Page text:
“I’d love to be able to play the piano”
“I wish I’d learnt to play when I was younger”
“It must be great just to be able to sit down and play”
“I never got round to learning the piano, but I should have”
Do any of these sound familiar to you?
I come across so many people who wish they could play, and yet so few that actually do anything about it. Have you ever wondered why you really didn’t learn to play the piano? Perhaps you’re using one or more of these regular excuses:
1) “I Don’t Have Time to Practise”
I often feel like I don’t have enough time to do things – including practising the piano (yes, I still practise.) But then I remember that there’s one thing we all have: precisely twenty-four hours each day to do what we do. That might seem obvious, but when you sit down and start to analyse exactly how we use those one thousand four hundred and forty minutes, you begin to realise that it’s a complicated business. The time we spend on activities has less to do with what is actually available, and much more to do with what we want, enjoy, prefer and prioritise. You can make good progress learning the piano in just a ten minute focused daily practice. If you can’t find ten minutes anywhere (and you can!) then just take it off your sleep. You’ll barely notice it.
2) “I can’t learn, I’m not musical”
Fact: we are all musical. Have you ever tapped your foot along to a song on the radio? Have you ever whistled, hummed or sung in the shower? Do you find yourself tapping your hand or pen on a table while you’re thinking? Do you dance at a party? Are you affected emotionally by music, such as the excitement and anticipation of a trumpet fanfare or the sadness of a slow, mournful tune? You are surrounded by music from birth to grave, via radio, television, supermarket, elevator, buskers, concerts, singing games and any number of other sources. This immersion gives you a musical appreciation and understanding that you may be unaware of – but if I play a song with some wrong notes in it, you’ll probably be able to tell me straight away! Everyone has a different starting point, but the physical and mental skills of piano playing are within the grasp of us all.
3) “I’m too old to start learning now”
There is no doubt that young minds have an enormous capacity for absorbing information and learning new skills quickly. But is equally true that we retain much of that ability as we age. As adults we have a more rounded experience and understanding of life, and what we lack in youthful enthusiasm we make up for in our ability to concentrate and form disciplined habits. I have never yet had a pupil who was ‘too old’ to learn to play the piano. I have several pupils over seventy, including one who suffers significantly with arthritis in her hands. Currently my oldest pupil is eighty years young!
4) “I can’t afford lessons”
Then don’t pay for them! That’s right. This blog post isn’t just some advert for my piano teaching business. Most of you reading it will live too far from me to have my lessons anyway. But plenty of people learn to play the piano without paying a teacher. If you’re reading this, then you have an internet connection: there here are lots of free internet resources to help you get started. Although many of them are poor in quality (and some are just awful!) there are some hidden gems if you go looking. YouTube is a good place to start. You can also check my Resources section, where I have started uploading some how-to-play videos. In addition, I’m currently working on a way to deliver professional-quality, progressive piano lessons via the internet at a fraction of the cost of a regular piano teacher – but more of that in a later post!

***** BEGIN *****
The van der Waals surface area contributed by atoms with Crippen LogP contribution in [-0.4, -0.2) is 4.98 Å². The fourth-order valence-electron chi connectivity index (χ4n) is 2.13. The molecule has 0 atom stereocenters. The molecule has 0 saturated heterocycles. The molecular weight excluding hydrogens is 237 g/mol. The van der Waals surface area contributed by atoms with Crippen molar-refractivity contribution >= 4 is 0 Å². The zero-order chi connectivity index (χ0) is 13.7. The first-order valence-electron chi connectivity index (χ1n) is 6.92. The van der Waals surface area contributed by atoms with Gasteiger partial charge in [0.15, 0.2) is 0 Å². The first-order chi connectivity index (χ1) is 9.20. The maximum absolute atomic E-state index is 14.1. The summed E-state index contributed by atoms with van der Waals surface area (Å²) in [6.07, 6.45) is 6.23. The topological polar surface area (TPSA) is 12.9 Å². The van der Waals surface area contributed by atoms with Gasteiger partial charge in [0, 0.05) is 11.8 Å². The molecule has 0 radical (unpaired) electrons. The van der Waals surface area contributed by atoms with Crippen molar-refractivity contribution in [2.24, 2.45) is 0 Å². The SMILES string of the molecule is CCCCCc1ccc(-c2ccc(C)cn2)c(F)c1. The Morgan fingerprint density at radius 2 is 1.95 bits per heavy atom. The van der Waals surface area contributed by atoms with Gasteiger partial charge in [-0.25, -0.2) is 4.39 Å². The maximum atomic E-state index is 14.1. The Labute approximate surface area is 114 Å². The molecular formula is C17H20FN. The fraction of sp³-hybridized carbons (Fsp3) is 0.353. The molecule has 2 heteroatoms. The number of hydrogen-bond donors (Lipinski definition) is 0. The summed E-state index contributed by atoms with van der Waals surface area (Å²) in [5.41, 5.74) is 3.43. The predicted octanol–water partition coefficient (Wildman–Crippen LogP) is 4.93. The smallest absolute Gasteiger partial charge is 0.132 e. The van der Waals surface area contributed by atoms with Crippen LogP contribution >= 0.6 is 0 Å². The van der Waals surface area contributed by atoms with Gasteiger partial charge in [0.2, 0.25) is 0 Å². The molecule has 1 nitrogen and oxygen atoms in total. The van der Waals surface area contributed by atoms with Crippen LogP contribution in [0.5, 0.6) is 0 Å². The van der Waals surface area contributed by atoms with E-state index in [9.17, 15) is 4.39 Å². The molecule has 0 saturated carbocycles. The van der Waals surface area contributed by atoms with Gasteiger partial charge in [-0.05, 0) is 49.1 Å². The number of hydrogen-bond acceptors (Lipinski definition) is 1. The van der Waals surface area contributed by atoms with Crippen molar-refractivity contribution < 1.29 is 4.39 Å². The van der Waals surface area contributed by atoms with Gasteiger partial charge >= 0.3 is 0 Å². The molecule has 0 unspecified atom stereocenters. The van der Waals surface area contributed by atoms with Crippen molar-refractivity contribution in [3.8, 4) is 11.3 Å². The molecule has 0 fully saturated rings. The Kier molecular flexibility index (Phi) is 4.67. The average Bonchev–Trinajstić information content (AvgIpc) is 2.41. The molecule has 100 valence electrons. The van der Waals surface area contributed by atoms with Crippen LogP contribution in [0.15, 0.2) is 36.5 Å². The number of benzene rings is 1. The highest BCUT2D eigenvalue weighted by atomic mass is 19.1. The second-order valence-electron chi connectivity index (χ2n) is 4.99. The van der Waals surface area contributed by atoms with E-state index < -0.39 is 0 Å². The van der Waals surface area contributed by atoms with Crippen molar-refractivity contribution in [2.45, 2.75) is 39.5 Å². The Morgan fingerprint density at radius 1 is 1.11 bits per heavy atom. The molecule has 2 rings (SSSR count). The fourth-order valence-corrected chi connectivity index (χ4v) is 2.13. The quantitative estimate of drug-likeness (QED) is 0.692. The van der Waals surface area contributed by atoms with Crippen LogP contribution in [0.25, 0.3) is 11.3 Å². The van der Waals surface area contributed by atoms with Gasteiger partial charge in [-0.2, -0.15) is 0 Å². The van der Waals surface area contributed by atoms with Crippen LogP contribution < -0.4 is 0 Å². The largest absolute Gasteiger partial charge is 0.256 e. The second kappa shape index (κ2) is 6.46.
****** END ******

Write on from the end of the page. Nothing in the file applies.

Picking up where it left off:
5) “I don’t have a piano”
Pianos, even secondhand, can be expensive. In fact, if you’re about to buy a very cheap piano, you’re probably looking at more of a liability than an asset (think costly repairs and going out of tune very quickly). But there are alternatives. Do you have a friend with a piano who would let you practise? What about your local church or community centre? If you’re just getting started, a cheap electronic keyboard will suffice, at least while you decide if it’s for you. I suggest you buy a ‘touch-sensitive’ model which is slightly nearer the feel of a real piano (though still some way away!) If you can afford/find a keyboard with weighted-action keys then you’re even closer to the real thing. A touch-sensitive keyboard will normally cost no more than £180 new or less than £90 secondhand on eBay. (At the time of writing, Amazon have a Yamaha PSR-E343 Portable Keyboard for around £165.) Keep looking: I have a pupil who bought a secondhand Yamaha keyboard at a local car-boot sale for £20! Failing that, if you have (or can borrow) an iPad, you can download piano apps for free. Playing on a touch-screen is not ideal, but enough to make a start for a week or two. On the other hand, if money isn’t really a problem, consider a digital piano – they are always perfectly in tune and the better models are cleverly designed to play just like a real piano. I have a Kawai Concert Artist CA15 that meets all my current teaching needs. It cost over £1500 but it never needs tuning or adjusting, despite being played all the time by pupils of varying ability (and me.)
Excuses aside – learning to play the piano is hugely rewarding. It both relaxes and stimulates the mind. It helps you to focus and concentrate. And as you progress, you enjoy a considerable sense of personal achievement. In my opinion and experience, no-one reading this is too busy, too unmusical, too old or too lacking in resources to give it a try. Ready for a new challenge? Go for it. You won’t regret it. And if you think I can help, let me know.
So, what’s your excuse?